CEO at Innovation Department building the next generation of consumer brands. Advisor at Saturn, Act+Acre, and Perelel amongst others.
My business was scaling rapidly, posting double-digit month-over-month growth in a way that things felt, at least for a brief moment, easy. Some time before that, I had asked some fellow entrepreneurs, almost uniformly more successful than I, “What does product-market fit look like?” They almost all said the metrics might vary, but you’ll know it when you see it.
Finally, I thought to myself, this is what everyone was talking about. We had found a channel that was working remarkably well, and everything we did just seemed to click. We kept pouring our time, energy and capital into that single channel, and in turn, were rewarded with more and more growth.
Until we weren’t.
I will not regale you with everything that went wrong (it was a lot) and all the mistakes that were made (there were plenty), but suffice it to say that when things turned against us, seemingly everything turned against us in concert. And because we’d doubled down again and again on the one channel and strategy that was working so well, when the rug came out from under us, we didn’t have any other reliable sources of growth. Our business shrank, we felt foolish and it took us a long time to redirect the business back toward growth.
The lesson we took from it and have subsequently applied isn’t a novel one: Don’t put all your eggs in one basket. But that’s easy to say, harder to follow when one basket seems to be working really, really well. The tradeoff between a tried-and-true approach and investing time, energy and capital into a new, unproven avenue can feel wasteful if not irresponsible. I’m here to tell you, resolutely, that you should be thinking about choosing to diversify your dependencies before you’re forced to diversify.
I think this is especially true today, where countless entrepreneurs depend on single companies for critical components of their business — Facebook to acquire customers and Amazon to sell products, to cite just two examples. I know more than a few consumer brands that were reliant on Facebook for the overwhelming amount of their customer acquisition, and when iOS 14 was implemented their business models stopped working overnight. Similarly, I know plenty of people who built great Amazon businesses only to have a competitor launch a malicious attack on their brand and see them suspended and unable to resolve it, functionally bankrupting them.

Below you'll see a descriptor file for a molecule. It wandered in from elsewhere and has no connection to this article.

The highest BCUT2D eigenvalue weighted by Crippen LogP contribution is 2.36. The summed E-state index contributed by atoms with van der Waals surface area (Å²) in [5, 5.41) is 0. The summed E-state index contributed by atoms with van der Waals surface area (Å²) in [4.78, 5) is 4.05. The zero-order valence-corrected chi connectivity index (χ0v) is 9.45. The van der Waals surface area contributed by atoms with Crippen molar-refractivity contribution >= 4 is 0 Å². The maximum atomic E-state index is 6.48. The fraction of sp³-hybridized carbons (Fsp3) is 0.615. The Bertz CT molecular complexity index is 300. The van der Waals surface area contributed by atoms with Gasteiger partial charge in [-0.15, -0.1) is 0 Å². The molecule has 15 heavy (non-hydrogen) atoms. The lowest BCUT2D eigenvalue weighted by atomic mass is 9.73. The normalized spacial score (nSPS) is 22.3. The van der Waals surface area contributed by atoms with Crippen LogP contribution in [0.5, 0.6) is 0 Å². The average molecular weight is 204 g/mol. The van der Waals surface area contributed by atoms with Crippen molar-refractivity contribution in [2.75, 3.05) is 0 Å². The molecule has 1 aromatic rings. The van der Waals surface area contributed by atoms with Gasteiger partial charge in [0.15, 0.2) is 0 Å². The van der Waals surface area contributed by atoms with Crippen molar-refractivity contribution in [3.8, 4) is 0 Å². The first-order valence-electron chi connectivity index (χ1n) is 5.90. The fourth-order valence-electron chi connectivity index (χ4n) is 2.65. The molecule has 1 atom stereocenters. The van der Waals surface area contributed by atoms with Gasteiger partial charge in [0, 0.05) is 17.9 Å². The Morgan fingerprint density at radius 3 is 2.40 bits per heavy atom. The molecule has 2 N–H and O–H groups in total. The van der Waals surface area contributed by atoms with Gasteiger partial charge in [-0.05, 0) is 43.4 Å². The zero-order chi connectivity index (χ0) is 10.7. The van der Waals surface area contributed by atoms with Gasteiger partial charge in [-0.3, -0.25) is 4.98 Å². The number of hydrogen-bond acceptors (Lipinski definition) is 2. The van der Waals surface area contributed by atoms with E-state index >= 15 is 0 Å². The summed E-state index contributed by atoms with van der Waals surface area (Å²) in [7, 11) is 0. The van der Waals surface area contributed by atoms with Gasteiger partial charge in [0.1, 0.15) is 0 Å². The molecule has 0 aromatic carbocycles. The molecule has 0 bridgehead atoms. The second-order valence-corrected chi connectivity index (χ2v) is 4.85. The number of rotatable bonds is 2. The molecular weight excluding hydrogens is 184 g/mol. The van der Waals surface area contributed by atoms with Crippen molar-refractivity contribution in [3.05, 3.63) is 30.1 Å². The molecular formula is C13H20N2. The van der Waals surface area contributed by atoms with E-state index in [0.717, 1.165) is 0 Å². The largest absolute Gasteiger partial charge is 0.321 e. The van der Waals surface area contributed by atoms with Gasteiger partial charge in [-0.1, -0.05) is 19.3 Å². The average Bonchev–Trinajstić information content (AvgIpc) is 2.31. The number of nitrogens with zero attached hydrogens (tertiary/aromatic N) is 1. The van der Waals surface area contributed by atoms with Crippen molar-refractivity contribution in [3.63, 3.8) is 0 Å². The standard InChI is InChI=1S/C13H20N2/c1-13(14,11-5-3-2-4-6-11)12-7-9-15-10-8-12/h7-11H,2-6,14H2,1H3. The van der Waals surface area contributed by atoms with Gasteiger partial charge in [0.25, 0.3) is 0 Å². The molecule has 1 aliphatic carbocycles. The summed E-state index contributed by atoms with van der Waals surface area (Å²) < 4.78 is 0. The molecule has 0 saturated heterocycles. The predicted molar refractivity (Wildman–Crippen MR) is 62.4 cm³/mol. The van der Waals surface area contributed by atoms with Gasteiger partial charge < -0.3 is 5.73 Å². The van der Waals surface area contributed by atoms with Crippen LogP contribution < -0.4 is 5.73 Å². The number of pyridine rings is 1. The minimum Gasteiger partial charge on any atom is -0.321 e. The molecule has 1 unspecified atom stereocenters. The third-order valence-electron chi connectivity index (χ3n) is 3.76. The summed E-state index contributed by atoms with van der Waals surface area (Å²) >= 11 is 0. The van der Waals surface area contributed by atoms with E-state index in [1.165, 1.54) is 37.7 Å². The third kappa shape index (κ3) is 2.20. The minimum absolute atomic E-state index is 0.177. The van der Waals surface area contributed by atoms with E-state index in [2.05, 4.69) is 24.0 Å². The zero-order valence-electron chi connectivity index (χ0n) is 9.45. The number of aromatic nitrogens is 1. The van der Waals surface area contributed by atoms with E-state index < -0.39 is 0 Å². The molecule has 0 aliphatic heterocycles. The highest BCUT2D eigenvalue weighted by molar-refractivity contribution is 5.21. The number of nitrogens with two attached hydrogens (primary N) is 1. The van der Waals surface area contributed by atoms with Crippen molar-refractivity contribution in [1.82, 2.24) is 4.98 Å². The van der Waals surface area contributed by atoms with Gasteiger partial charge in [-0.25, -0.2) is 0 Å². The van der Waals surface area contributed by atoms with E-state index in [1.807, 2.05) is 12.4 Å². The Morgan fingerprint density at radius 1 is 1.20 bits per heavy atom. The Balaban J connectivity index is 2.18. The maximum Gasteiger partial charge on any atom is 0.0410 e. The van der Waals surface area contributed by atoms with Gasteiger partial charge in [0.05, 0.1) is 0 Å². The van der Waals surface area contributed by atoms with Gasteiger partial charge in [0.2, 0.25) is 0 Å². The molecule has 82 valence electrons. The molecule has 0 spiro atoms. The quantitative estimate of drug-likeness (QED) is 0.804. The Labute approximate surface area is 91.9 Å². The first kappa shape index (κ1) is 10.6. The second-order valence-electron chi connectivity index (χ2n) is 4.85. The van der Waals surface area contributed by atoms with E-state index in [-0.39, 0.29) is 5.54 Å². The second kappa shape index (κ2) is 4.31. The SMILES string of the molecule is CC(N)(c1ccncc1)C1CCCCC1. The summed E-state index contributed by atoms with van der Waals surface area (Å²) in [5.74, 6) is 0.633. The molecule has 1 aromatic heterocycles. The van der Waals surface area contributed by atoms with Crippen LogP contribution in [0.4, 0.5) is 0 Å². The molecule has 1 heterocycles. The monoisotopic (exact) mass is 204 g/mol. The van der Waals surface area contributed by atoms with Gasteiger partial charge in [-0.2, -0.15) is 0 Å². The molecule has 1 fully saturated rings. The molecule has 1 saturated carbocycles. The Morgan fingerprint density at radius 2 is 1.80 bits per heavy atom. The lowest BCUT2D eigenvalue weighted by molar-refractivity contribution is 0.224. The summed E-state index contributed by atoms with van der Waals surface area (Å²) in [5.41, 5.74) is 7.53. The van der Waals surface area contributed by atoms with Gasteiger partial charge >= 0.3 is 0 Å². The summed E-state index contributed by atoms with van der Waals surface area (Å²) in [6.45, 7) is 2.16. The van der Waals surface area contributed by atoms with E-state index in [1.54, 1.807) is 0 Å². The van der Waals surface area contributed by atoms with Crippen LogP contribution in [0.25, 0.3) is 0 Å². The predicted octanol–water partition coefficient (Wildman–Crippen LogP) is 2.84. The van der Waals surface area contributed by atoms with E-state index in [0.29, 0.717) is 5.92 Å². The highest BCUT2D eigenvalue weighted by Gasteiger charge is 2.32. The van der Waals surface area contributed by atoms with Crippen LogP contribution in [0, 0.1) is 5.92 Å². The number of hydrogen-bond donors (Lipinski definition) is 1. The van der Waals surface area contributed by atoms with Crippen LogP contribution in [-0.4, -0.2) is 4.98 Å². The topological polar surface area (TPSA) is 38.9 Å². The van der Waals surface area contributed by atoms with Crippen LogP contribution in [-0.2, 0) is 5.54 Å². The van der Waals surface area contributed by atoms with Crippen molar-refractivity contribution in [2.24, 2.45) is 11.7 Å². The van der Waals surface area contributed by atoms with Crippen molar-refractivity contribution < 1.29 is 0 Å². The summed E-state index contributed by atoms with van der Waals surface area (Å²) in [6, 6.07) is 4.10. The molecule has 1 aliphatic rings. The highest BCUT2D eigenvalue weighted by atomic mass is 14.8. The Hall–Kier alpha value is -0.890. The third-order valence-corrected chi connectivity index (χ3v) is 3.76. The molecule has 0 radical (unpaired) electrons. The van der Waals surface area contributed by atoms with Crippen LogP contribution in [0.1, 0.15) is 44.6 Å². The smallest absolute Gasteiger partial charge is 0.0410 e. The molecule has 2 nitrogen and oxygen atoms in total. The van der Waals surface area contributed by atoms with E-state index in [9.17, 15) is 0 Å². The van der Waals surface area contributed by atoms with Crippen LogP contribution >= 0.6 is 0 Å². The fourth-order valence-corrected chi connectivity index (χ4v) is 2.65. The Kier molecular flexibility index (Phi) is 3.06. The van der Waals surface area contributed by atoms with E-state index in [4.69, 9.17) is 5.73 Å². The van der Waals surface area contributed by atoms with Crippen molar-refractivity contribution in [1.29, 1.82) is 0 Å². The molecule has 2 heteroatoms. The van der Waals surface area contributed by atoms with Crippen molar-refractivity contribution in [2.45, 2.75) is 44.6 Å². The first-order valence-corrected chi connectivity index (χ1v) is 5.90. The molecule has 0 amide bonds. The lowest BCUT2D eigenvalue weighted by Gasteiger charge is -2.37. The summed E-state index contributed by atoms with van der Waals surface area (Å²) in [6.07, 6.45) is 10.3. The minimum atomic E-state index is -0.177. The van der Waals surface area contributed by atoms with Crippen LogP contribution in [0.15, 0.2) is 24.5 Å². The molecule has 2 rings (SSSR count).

The question then is: When do I diversify my business? There’s no pat answer for that, but I’ve come around to the idea of believing that you should as soon as you can possibly afford to. Once you’re able to make payroll and stop eating ramen three times a day and perhaps even feeling like things are going pretty well, challenge yourself to go figure out how to diversify.
How do you know what you should be diversifying? Simply ask yourself, do you have a single product that if it disappeared your business would be in trouble? Or a single channel you sell through that if you could no longer sell through, it would be disastrous? Or perhaps a single way of acquiring customers? Or a single supplier? The answer was probably glaringly obvious for you before you even read my prompts. If it’s not, congratulations; you may be one of the few without any dependencies that you need to address and you should be sleeping easier at night. For everyone else, and really, that usually is nearly everyone in the early stages of entrepreneurship, get to work.
So what does that mean in practice? Here are a couple of easy ways to get started:
• Allocate a small amount of budget every month to trying new channels. If you’re completely reliant on Amazon, commit to spending capital every month building your direct-to-consumer channel. If you acquire all your customers using Facebook, commit to finding customers through another channel. Set this budget, and enforce that it’s not spent elsewhere. It’ll almost definitely perform worse than your best channel, so you may be tempted to redirect that spend into the channel that’s working. Don’t. Through iteration and persistence, you’ll find new channels that work, and gradually you’ll build diversification.
• Build diversification into your strategy and goal setting. Most businesses use some form of metrics and high-level goals to help guide the decision-making process for the broader organization. Once you understand where your concentration is, you can consciously create firmwide goals to de-risk. Making these goals highly visible and endorsed by leadership means junior team members, rather than being fearful of pursuing channels that may yield nothing, will actively test and experiment with the knowledge that such behavior is praised rather than lambasted.
Don’t endure the hard lesson I did, saying you’ll focus on diversification tomorrow when you have more time, capital or energy. This is simply too late. Tomorrow never arrives. Diversify today, and know you’re ready for if and when something goes wrong.